It seems some folks are taking an interest in my old adventures. Someone left the following comment over the weekend:
Hey Shamus, sorry for the unrelated comment but I can’t find your twitter anywhere and I’m not sure where else to put this.
I seem to recall in some of your older posts you mentioned that at one point in the late 90s you worked on an MMO called Worlds Online. I recently saw this video here about some creepy things going in that game, which is apparently still online. Just thought you might find it interesting.
The linked video is this one:
That video looks to be an internet spook story about there being some cult operating within the inexplicably still-operational Worlds.com MMO. I have nothing to say about the cult stuff, and I haven’t even watched the entire video. I skipped through and saw it saying something about pedophiles, which – shit man. That’s scary stuff and I can’t even think about that topic without getting really upset. For reasons of mental health, I can’t watch the video and I’m not going to discuss the topic.
But for the curious, I want to make it clear that I never had anything to do with Worlds.Com. I never used the software, I was never employed by the company, and I only heard about those people through second-hand gossip. I worked for a competing product called Activeworlds. Actually, I worked on AlphaWorld. Actually, I was a cub-contractor. Actually, it’s… complicated.
This is messy, so let’s rewind to the early 90s.
At the time, Worlds Dot Com was just called “WORLDS”. Maybe the software was sometimes called “Worlds Online”. It’s hard to remember. To my knowledge, the “Dot Com” branding didn’t come until later. WORLDS was run by the company Worlds Inc.
People call WORLDS an MMO, but I think it’s more accurate to say it was a chat room. Sure, you had 3D characters in a shared space, but to my knowledge there was never any gameplay. You just walked around and talked to people. Each chat room was a different world with its own scenery. It’s important to note that the word “massive” in “massively multiplayer” is probably a bit misleading here. These early virtual chat worlds were incredibly small by modern standards. The typical population for a particular world – a single chat room – would have been in the dozens.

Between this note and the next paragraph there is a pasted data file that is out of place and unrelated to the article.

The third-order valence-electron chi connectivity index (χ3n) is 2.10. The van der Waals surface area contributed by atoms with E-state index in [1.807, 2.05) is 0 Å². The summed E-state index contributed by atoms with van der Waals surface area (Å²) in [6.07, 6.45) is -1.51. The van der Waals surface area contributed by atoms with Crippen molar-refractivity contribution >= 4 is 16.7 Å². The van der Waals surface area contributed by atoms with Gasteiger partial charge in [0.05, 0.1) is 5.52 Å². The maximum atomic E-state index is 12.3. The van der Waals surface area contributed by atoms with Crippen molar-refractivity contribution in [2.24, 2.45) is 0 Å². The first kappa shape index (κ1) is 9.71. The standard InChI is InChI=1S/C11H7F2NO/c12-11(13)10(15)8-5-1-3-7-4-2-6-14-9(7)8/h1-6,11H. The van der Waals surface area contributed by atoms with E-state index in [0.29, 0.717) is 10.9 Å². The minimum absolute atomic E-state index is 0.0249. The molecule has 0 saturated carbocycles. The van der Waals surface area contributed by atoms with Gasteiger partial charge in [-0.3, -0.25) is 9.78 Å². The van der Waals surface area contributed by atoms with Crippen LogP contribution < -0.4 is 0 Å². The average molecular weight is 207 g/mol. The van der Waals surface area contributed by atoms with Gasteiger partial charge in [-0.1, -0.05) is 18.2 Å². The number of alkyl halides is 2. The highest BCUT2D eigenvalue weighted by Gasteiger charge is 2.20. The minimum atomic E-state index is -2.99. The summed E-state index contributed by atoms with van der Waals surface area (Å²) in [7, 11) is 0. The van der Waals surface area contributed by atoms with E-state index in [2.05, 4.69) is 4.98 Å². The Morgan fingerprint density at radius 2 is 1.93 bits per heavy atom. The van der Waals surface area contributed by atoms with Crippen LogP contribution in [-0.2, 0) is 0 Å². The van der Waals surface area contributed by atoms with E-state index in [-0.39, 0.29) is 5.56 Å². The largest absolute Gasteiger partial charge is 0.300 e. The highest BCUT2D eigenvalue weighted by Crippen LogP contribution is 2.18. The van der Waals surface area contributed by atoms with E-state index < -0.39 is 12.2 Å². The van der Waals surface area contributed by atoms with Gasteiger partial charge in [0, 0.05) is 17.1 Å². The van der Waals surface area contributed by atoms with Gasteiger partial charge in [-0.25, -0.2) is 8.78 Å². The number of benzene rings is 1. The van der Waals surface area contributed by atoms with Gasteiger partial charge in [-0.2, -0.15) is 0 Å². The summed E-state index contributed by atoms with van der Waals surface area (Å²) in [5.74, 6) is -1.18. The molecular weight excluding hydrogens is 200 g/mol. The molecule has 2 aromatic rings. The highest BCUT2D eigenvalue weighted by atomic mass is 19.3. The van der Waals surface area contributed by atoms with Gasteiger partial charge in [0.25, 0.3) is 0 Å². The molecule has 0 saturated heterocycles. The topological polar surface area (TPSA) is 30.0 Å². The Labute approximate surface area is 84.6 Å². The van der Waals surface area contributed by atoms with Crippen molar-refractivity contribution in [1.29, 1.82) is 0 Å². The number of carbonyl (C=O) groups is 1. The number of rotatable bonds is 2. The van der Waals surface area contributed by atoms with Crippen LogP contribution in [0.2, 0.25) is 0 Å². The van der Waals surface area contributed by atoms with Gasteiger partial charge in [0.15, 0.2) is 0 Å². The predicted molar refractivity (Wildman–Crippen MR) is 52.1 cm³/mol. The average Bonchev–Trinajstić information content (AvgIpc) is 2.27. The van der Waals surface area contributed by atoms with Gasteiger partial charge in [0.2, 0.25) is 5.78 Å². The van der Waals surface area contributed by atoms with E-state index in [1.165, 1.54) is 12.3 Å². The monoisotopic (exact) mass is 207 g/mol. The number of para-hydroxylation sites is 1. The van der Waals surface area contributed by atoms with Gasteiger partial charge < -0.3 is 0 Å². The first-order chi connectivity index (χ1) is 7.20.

Worlds Inc. actually owned two of these quasi-MMO chat programs. WORLDS was the original. In 1994 it was followed by AlphaWorld.
I know all these names are confusingly similar, so just to make it as clear as possible: Worlds Incorporated is the company, which owns two different chat programs, WORLDS and AlphaWorld. Got it? I hope so, because it gets more confusing from here.
In my book, Worlds Inc. is one of the great pioneers of the disastrous Dot-Com business model. I’ve described it before, but the short version of it is this:
In the early 90s, lots of people recognized that this internet thing was a big deal. This was the future. History was about to create the next Henry Ford or Walt Disney. Someone was going to position themselves in just the right spot to become a legendary billionaire. Nobody wanted to end up being remembered as the idiot who claimed that automobiles would never catch on or that commercial air travel was a pipe dream. So you end up with lots of people trying to found companies, and even more people trying to invest in them. It was a gold rush.
The business model would go like this:
- Imagine some good or service that could somehow, someday be delivered over the internet. Write up a business plan describing how this theoretical and unproven market might eventually work and how you could make money at it.
- Gather up a huge pile of venture capital from hopeful investors.
- Get some fancy prestige office space, high-end office furnishings, and top-of-the-line equipment.
- Hire a bunch of people. You’re not sure what you’ll need, so just hire a little of everything. That goes double for management.
- Stack the board with people you trust. (Which has the side-effect of stacking the leadership with your friends and family.)
- Now that you have a huge company that’s burning through cash at a terrifying rate, hire a few kids fresh out of college and ask them to design the software you’ll need to make this all work.
- Now survive long enough for your target audience to show up so you can begin making money.
That last step is the tricky one. Pets.com is the archetypal example of a company with an insane burn rate and no coherent plan for short-term survival. There were a lot of these companies by the late 90s. Hundreds of them. A lot of money vanished very quickly. While a few companies did indeed take off, for the most part everyone lost their fortunes on mismanaged companies that never had a prayer. This was the Dot-Com bubble in a nutshell.
As far as I can tell, Worlds Inc. was the first of the Dot-Coms. Maybe there were a few earlier disasters that escaped my notice, but Worlds Inc. is the first one I knew about. Worlds Inc. was a full half a decade ahead of the curve. They were going broke and flaming out long before any of the famous web companies ever took off.